Lendy Castillo was unique as a Rule 5 pick. Most players are available because they've spent 4-5 years in the minors without showing enough progress to make the 40 man roster. Even the best Rule 5 picks, like former Cub Ryan Flaherty, tend to have lower ceilings because of their modest progression up the minor league ladder. Castillo, however, has only had 2 years to prove he can pitch, but because he spend his first 3 years as a SS, the total amount of years he's spent as a pro since he signed is 5 years. His time was up. He had to either be put on the 40 man roster or get exposed to the Rule 5 draft.
The Phillies chose to leave him exposed despite some promising statistics and a fastball that has touched 96 mph. The Phillies didn't think any team would select a pitcher who has only been pitching for 2 years and has yet to pitch above Class A.
But the Cubs did.
What makes Castillo unique is that he essentially has had two minor league careers. One as a failed hitter and the other as a promising pitcher who has made a lot of progress in just two years. Strictly as a pitcher, he's not a guy who's taking a long time to get through the minor league system -- he did advance to High Class A in just his "second" season, so there seems to be quite a bit more upside left than most Rule 5 picks.
He's still a work in his progress. His command is better than you would think for a pitcher with his limited experience and undoubtedly his tremendous athleticism is a factor there. He has the makings of a solid breaking pitch, but right now he's heavily reliant on his fastball.
So far this spring he has impressed manager Dale Sveum with his arm strength and his mental makeup,
"(Castillo) acts like he’s been out there before. He’s got a fastball that doesn’t seem to get squared up too much. He’s interesting.”
Although it's a tiny sample size, his numbers have backed that talk up as Castillo has given up one run in 6 innings while striking out 7. He hasn't allowed a lot of base runners with 3 walks and just 2 hits allowed, giving him a WHIP of just 0.83.
If you look squarely from a roster management standpoint, however, there is no room for Castillo...yet. If you assume the Cubs will have a 12 man staff with 5 starters and 7 bullpen arms. For simplicity's sake, let's assume Chris Volstad and Randy Wells make the rotation as the fourth and fifth starters. That leaves your bullpen looking like this:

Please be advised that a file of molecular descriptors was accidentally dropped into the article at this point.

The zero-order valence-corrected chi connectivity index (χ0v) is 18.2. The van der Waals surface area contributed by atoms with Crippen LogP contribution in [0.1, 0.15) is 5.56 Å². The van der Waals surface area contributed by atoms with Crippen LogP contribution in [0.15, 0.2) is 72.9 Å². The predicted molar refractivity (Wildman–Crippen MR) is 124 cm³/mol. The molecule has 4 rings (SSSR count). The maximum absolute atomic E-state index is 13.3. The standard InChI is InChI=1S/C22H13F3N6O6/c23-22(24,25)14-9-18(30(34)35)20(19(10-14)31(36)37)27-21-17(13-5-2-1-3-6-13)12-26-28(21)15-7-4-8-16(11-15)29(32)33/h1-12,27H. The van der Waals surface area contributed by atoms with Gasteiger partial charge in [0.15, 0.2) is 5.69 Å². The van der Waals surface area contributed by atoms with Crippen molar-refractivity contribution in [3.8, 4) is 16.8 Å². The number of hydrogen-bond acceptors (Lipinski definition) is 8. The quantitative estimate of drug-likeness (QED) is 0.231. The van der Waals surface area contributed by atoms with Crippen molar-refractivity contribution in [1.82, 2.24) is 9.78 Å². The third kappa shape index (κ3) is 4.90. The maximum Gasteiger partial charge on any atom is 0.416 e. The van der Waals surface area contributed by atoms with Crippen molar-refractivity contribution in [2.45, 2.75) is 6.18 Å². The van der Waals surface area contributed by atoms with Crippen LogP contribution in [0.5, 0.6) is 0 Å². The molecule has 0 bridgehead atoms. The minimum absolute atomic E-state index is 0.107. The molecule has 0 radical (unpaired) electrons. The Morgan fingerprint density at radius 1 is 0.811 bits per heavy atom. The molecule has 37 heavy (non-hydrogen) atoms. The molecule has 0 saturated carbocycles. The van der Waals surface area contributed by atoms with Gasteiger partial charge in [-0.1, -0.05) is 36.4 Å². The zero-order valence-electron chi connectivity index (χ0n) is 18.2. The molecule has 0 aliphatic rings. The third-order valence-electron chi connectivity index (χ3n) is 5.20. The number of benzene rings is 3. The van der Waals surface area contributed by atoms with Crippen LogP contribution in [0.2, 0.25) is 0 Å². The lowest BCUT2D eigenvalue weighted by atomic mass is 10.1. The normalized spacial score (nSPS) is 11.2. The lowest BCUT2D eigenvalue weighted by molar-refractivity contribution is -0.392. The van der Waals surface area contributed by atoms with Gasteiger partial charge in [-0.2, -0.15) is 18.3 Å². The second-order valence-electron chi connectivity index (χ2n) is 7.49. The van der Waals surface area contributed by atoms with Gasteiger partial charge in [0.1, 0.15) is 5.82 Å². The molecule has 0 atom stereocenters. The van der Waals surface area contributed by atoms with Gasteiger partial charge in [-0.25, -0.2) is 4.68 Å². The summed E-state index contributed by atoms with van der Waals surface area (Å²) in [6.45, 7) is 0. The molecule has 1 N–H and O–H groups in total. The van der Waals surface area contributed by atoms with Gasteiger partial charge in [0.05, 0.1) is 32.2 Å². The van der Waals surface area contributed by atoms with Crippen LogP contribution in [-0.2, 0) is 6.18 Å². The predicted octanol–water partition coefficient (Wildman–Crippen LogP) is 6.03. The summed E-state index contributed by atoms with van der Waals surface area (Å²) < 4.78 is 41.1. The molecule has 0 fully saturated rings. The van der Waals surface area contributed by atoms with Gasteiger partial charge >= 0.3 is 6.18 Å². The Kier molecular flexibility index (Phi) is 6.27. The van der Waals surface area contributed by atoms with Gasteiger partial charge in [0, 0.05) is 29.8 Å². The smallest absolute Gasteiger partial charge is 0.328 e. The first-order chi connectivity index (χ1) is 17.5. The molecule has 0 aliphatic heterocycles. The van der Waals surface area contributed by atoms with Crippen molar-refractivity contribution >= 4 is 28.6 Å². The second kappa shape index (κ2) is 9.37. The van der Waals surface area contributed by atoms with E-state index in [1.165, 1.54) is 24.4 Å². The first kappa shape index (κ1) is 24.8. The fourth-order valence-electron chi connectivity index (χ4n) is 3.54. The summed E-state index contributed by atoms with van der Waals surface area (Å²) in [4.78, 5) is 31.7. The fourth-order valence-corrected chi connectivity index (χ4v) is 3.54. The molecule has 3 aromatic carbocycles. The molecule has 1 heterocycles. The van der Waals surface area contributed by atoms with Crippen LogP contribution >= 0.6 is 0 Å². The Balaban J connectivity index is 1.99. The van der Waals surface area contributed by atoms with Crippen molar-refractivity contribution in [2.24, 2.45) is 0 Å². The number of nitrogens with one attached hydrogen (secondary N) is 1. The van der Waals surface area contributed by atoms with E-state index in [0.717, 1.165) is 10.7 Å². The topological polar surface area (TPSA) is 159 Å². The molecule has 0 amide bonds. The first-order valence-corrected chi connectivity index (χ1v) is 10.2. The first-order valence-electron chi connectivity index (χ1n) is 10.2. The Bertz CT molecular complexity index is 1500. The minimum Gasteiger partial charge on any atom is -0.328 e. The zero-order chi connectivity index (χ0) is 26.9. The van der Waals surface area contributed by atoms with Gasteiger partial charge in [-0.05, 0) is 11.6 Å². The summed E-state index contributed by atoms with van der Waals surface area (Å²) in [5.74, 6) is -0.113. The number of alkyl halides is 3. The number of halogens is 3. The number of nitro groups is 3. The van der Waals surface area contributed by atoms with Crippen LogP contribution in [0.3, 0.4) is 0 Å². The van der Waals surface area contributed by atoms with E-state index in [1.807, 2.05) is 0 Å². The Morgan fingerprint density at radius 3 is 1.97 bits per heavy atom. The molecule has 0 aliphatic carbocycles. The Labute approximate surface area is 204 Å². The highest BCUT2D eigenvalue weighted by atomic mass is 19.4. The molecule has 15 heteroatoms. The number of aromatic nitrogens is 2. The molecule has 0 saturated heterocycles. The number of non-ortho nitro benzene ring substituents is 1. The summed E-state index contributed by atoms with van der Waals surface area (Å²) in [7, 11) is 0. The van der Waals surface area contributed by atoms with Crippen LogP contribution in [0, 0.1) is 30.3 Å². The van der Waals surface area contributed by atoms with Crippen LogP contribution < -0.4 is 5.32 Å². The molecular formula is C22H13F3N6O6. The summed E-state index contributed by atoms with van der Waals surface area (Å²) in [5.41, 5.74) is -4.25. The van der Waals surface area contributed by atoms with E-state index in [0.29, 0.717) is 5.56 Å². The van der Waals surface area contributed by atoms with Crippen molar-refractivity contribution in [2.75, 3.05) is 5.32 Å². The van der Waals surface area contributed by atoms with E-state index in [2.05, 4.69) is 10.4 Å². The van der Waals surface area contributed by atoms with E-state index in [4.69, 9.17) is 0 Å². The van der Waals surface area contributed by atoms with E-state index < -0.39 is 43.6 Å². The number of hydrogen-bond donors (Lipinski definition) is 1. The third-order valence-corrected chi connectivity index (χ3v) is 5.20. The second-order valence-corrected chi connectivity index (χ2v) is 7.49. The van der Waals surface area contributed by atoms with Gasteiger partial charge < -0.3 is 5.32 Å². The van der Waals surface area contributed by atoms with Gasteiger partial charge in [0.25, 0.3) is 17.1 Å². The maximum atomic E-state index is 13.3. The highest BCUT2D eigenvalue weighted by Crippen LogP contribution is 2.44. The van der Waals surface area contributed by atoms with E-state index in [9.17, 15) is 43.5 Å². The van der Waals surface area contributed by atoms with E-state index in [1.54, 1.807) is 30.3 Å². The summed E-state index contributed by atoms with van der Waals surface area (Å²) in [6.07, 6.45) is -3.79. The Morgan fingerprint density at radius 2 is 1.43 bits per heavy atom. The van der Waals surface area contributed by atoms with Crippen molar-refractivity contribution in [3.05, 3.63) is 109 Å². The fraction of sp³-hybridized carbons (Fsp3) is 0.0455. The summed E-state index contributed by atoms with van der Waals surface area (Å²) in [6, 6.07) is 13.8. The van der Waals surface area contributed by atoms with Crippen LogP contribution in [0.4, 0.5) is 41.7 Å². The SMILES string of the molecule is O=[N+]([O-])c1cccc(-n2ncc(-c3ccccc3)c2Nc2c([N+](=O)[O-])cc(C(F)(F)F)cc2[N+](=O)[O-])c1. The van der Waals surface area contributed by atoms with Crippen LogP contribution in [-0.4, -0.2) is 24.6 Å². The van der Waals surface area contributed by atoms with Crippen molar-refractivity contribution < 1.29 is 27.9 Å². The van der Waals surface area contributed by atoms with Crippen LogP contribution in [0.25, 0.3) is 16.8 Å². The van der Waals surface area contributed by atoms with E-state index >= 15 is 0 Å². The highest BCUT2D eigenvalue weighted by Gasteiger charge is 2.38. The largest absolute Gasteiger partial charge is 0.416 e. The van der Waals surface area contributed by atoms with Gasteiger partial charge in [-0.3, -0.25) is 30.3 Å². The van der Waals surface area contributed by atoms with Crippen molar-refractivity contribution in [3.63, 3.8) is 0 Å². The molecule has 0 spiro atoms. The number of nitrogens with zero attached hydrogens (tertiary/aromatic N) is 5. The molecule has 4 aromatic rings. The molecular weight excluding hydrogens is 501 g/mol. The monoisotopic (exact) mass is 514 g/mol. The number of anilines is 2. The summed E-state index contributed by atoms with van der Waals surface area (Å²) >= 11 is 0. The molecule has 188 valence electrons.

- Carlos Marmol (closer)
- Kerry Wood
- Jeff Samardzija
- James Russell
- Trever Miller (or Scott Maine or Travis Wood)
- Marcos Mateo (out of options)
- Frankie De La Cruz (out of options), Lendy Castillo (Rule 5), or Rafael Dolis
If Travis Wood finishes strong and makes the rotation, that complicates things further as that makes Randy Wells an additional bullpen arm and he is out of options as well. I've written earlier that this scenario could also make Randy Wells a trade chip.
But keeping with this simpler scenario, it appears that Castillo could be fighting primarily with De La Cruz for that last spot. The Cubs will probably lose one of them for good no matter which pitcher loses out --unless De La Cruz clears waivers or the Cubs make a minor deal with the Phillies to be able to keep Castillo without having him on the 40 man roster. Rafael Dolis has impressed Dale Sveum and were it based strictly on current talent, he'd probably have one of the spots locked up by now but as I mentioned yesterday, it's not always about talent or spring performance.
I think if spring training were to end today, the Cubs would send Dolis to AAA, and keep either Castillo or De La Cruz as the last man out of the bullpen. That would mean they'd lose at least one of their power arms, but considering that the Cubs have had a drain on hard-throwing RH relief pitchers recently (Cashner, Carpenter, and Kurcz), the Cubs may be wheeling and dealing at the end of the spring to see if they can find a way to keep all three.